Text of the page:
Antenna selection is critical to the performance of an LTE router.
Cellular carriers use a broad range of frequencies to deliver LTE connectivity to end-user devices like routers and so the antennas used by cellular routers should be matched to the frequency bands used by the LTE carrier selected.
LTE router specifications
LTE routers vary in their specifications depending on the application required and the carrier networks they use. In North America and EMEA, cellular carriers for LTE routers include:
They are typically rated by the LTE UE Category, explained below. Category 6 or higher is preferable for supporting dual-band WiFi output. Typical enterprise-level LTE-A routers have the following specifications:
- Depending on the modem, LTE routers will support multiband LTE as well as multiband WCDMA / HSPA / HSPA+ / DC HSPA+
- The type of LTE supported can vary by category with Categories from Cat.4 (uplink speed 50 Mbps and downlink speed 150 Mbps) to Cat.12 (uplink speed 150 Mbps and downlink speed 600 Mbps). Routers used for IoT or M2M applications used Cat-M1 LTE which is specifically developed for Low-Power Wide-Area Networking (LP-WAN).
- The WiFi carried is typically 802.11ac which is dual-band (2.4 GHz / 5 GHz).
- LTE routers also have 1x1 MIMO WiFi antennas (433 Mbps).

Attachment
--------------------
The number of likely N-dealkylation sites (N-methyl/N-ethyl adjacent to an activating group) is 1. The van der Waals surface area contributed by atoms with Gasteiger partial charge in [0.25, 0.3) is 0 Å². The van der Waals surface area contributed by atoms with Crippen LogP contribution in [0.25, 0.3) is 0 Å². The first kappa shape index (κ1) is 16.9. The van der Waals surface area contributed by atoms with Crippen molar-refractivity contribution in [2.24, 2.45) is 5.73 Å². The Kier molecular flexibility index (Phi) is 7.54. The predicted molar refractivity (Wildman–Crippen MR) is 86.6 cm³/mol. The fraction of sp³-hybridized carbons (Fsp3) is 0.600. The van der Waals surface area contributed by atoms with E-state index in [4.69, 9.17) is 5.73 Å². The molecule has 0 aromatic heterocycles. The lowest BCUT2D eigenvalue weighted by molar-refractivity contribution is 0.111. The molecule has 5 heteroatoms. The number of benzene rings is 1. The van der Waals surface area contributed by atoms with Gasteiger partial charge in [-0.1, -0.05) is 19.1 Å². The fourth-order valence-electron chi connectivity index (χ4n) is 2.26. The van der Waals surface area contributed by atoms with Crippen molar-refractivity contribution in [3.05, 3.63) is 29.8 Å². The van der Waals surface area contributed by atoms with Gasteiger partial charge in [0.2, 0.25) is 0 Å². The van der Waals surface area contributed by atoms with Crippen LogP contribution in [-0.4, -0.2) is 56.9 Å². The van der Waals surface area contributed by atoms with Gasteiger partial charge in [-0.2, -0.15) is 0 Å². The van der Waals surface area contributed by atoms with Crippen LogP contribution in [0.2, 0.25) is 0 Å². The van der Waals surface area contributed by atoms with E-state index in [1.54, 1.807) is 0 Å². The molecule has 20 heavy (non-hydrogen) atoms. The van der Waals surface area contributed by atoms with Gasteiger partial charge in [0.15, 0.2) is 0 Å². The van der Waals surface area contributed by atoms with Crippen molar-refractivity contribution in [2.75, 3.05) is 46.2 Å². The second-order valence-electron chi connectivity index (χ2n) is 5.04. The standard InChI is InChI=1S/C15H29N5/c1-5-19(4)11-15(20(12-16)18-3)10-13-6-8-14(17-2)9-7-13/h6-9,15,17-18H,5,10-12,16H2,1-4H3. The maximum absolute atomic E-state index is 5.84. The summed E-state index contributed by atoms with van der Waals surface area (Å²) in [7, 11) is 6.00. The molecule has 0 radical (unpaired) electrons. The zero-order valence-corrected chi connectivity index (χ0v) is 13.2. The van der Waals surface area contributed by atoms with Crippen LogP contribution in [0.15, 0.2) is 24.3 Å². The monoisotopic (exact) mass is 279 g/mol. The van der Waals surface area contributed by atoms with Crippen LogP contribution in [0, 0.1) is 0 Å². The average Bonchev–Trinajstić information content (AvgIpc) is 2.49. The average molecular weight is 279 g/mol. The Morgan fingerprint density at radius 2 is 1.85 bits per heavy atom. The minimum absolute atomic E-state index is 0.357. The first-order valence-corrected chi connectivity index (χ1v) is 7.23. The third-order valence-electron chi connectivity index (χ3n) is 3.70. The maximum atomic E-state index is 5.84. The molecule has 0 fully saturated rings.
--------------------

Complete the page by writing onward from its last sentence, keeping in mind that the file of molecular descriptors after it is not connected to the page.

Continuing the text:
- The router carried one 802.11 Service Set identifier (SSID) per radio.
- Most end-user routers are capable of serving up to 10 client devices.
- As mentioned above the typical interfaces of LTE routers include Ethernet (10/100/1000), Recommended Standard 232, and USB.
LTE router antennas
LTE router antennas need to be specifically matched to the LTE router setup and its application. If the router provides WiFi connectivity, both WiFi antennas and LTE antennas will be required.
The LTE antennas used for consumer home networking solutions will differ from those used in rugged environments or those used in remote outdoor settings. Antennas may be internalized, PCB-mounted units, or external antennas which are often selected because they provide enhanced coverage and performance.
LTE MIMO antennas for LTE routers
Both LTE and WiFi use multiple-input and multiple-output (MIMO) to multiply the capacity of their radio link, enhancing speed and performance. MIMO is an essential component of LTE technology and involves the use of multiple transmitting and receiving antennas to send multiple data signals over a single channel simultaneously, exploiting multipath propagation for higher data rates and more robust wireless links, especially where bandwidth is limited.
LTE will only function optimally with more than one antenna and cellular modems carry connectors for MAIN and auxiliary (AUX) antennas. Many routers use a 4x4 MIMO antenna solution, this can be achieved with an all-in-one 4x4 or paired 2x2 antennas.